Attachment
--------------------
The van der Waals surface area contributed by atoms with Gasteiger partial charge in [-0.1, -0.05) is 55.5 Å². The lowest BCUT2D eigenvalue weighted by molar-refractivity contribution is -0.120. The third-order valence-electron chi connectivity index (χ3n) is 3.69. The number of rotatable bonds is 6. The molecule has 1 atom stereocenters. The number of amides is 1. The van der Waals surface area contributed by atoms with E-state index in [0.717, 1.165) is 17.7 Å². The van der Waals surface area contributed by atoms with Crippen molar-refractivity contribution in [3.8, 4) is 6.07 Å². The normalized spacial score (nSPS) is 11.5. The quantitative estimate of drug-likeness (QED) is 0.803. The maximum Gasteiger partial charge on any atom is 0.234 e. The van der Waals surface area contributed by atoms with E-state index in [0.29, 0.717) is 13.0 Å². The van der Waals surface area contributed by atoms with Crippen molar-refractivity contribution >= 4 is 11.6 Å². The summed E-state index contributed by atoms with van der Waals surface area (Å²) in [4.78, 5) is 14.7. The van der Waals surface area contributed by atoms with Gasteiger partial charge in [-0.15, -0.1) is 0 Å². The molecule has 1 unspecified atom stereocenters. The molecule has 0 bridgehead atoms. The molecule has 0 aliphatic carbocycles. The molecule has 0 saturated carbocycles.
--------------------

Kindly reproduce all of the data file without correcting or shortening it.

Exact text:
The van der Waals surface area contributed by atoms with Gasteiger partial charge in [-0.1, -0.05) is 55.5 Å². The lowest BCUT2D eigenvalue weighted by molar-refractivity contribution is -0.120. The third-order valence-electron chi connectivity index (χ3n) is 3.69. The number of rotatable bonds is 6. The molecule has 1 atom stereocenters. The number of amides is 1. The van der Waals surface area contributed by atoms with E-state index in [0.717, 1.165) is 17.7 Å². The van der Waals surface area contributed by atoms with Crippen molar-refractivity contribution in [3.8, 4) is 6.07 Å². The normalized spacial score (nSPS) is 11.5. The quantitative estimate of drug-likeness (QED) is 0.803. The maximum Gasteiger partial charge on any atom is 0.234 e. The van der Waals surface area contributed by atoms with E-state index in [0.29, 0.717) is 13.0 Å². The van der Waals surface area contributed by atoms with Crippen molar-refractivity contribution >= 4 is 11.6 Å². The summed E-state index contributed by atoms with van der Waals surface area (Å²) in [4.78, 5) is 14.7. The van der Waals surface area contributed by atoms with Gasteiger partial charge in [-0.15, -0.1) is 0 Å². The molecule has 1 unspecified atom stereocenters. The molecule has 0 bridgehead atoms. The molecule has 0 aliphatic carbocycles. The molecule has 0 saturated carbocycles.